Monday, April 8, 2013

The Idiot Box: Doctor Who "The Bells Of St. John" And "The Rings Of Akhaten" Reviews

Yeah, so, I didn't decide to do regular reviews of the current episodes of Doctor Who until just before the second one premiered, so I'll be covering both here to catch up. You'll see the same thing later in the week when I start doing season three of Game of Thrones.

Anyway, coming off the heels of an incredibly fun Christmas special that punctuated a somewhat lackluster first half of this season, The Doctor is back, and I want to say in full force, but while the first new episode in this batch was strong, the second leads me to believe that we might be settling back into the same pattern we got in the first five stories. This new storyline started strong with the introduction of Oswin in Asylum of the Daleks, and I was willing to forgive the meandering four episode slog through Amy and Rory's send off after seeing the possibilities of the new companion and her mysterious knack for reincarnation, but now that we've settled in with Clara, I think the magic has already worn off a bit.

The Bells Of Saint John starts out as many Moffet stories seem to do nowadays, off in a location far from where the actual action is due to take place, giving us a pointless but usually fun excursion into the solitary life of The Doctor, now steeped in his obsession with solving the mystery of the twice dead girl. In a monastery long before the invention of the telephone or the satellite network that manages their signals, The Doctor gets a phone call re-routed from the future that just happens to be from the very girl he's been looking for, sending him barreling into what I assume is the present day. Here he is faced with another mystery involving a strange wifi address that is feeding on the souls of the people who dare to log onto it.

Right away I chafe at what has seemed to become a staple of the newest regeneration, where the use of modern technology as a narrative gimmick is nearly bordering on fetishism. From his very first adventure where he bragged about saving the world with a cell phone, to the more recent Power of Three where social media was used against mankind, I long for the days when the 900+ year old alien super genius wasn't referencing Twitter and being weirdly fascinated by tech that must seem like Amish farm equipment to him. Still, its not a terrible concept all told, and sets up a spooky scenario where those affected find themselves trapped wherever they were first lost, able to do nothing but call in vain for help.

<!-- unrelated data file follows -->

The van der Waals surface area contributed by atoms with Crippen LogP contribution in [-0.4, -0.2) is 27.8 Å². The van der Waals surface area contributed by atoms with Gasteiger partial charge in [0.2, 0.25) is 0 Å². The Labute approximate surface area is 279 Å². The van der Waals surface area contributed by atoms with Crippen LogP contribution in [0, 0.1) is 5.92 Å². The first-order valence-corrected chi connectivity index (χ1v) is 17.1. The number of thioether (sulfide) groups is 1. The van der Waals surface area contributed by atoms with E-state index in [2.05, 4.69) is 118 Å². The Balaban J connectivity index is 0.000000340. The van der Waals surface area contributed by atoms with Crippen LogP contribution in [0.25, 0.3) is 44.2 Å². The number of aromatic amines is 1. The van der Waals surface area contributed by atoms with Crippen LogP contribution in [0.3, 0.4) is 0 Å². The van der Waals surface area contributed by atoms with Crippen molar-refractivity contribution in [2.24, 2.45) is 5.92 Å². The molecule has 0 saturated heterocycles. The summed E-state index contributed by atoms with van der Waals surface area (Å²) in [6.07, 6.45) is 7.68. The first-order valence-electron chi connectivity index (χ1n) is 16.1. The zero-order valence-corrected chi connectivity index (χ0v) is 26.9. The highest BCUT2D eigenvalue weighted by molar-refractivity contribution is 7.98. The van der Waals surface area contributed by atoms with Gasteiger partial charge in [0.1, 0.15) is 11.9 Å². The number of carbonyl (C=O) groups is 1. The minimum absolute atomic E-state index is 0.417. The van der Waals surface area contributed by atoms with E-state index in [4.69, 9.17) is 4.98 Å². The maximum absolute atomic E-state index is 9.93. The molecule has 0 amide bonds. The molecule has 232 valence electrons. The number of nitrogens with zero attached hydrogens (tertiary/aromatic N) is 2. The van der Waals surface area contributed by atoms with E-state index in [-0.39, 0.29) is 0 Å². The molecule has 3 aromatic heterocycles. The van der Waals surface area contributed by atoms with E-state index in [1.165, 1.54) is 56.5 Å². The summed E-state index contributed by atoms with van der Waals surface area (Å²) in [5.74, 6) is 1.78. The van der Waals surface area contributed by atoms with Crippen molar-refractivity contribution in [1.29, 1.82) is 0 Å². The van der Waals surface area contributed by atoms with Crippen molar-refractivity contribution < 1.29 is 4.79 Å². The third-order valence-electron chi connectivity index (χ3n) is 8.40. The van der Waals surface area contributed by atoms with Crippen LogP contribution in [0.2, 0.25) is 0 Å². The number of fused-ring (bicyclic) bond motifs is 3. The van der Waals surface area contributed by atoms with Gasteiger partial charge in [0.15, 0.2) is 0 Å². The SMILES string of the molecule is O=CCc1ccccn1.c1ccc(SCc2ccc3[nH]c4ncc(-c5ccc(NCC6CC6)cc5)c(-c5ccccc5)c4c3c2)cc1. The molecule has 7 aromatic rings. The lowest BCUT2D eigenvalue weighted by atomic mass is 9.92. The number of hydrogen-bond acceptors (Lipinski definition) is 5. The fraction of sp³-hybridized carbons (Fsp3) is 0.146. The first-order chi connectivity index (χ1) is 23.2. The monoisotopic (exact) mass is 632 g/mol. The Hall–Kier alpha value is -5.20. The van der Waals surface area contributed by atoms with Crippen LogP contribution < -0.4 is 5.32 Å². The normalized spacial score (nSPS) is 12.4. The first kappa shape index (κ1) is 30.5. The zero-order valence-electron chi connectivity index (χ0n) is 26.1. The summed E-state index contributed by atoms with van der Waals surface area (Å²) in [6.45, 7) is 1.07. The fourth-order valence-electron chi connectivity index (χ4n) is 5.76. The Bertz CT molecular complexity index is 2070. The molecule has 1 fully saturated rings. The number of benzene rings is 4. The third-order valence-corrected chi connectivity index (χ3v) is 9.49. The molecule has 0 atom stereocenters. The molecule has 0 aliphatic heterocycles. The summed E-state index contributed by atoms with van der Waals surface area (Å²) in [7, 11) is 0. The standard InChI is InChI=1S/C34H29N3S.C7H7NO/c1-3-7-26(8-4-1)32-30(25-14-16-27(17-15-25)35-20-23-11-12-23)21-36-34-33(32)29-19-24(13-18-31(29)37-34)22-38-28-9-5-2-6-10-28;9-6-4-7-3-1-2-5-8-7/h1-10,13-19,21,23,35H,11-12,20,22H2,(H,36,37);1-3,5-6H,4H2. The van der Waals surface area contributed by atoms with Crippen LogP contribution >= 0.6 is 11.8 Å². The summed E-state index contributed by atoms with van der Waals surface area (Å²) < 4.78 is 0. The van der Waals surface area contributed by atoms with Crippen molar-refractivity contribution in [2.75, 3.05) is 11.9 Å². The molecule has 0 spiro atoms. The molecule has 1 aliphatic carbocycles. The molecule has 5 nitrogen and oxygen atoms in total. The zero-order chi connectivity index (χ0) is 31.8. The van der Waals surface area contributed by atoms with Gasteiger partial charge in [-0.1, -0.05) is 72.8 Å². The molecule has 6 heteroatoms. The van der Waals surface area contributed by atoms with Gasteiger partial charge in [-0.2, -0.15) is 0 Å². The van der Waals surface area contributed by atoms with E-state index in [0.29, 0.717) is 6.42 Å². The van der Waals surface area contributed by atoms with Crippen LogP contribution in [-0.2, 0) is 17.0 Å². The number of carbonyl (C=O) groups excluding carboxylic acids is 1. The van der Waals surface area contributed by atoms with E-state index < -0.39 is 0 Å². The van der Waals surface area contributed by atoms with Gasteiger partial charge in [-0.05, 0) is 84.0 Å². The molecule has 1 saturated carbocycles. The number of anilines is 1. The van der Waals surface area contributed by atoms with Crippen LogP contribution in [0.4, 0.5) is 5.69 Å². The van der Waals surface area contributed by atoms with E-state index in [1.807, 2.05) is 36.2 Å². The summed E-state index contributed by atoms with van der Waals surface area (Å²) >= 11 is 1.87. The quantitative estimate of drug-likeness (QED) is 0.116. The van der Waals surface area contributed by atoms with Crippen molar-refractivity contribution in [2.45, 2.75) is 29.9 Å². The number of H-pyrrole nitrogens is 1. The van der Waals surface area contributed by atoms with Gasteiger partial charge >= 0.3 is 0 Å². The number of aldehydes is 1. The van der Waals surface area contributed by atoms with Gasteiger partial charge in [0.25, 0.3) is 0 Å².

The puzzle of Clara provides a new dynamic to the old Doctor/companion relationship that I still find refreshing, even if the witty banter between the two of them is already getting a bit grating. That's another Moffet tick I find unappealing, namely his tendency to create characters that can so easily keep up with or even befuddle The Doctor, who to me should always be the smartest guy in the room. After Amy, River, and now Clara, you can be forgiven for wondering why he's still the main character, at least until the triumphant music sting at the end of every episode lets you know he's about to do something awesome. Then again, my hope was that Clara would die in every episode, just to be replaced by a new version the next week, so what do I know?

The resolution of the menace threatening the world this week (or rather last week, again, sorry) is the kind of thing that I have to wait and see on to know if I like or not. Spoilers if you haven't seen it, but the behind the scenes villain is eventually revealed to be a classic Who monster that was recently reintroduced, presented in such a way that I'm led to believe this will be the new Big Bad for the season. If this is the case, then my estimation of this episode will probably be more favorable in retrospect than if this was just a one off reminder of the character. Also, I want to say The Doctor's ultimate plan to stop the villain's evil scheme feels a bit rushed, but then we have another review to get to here, and I wish that that one had this one's pacing.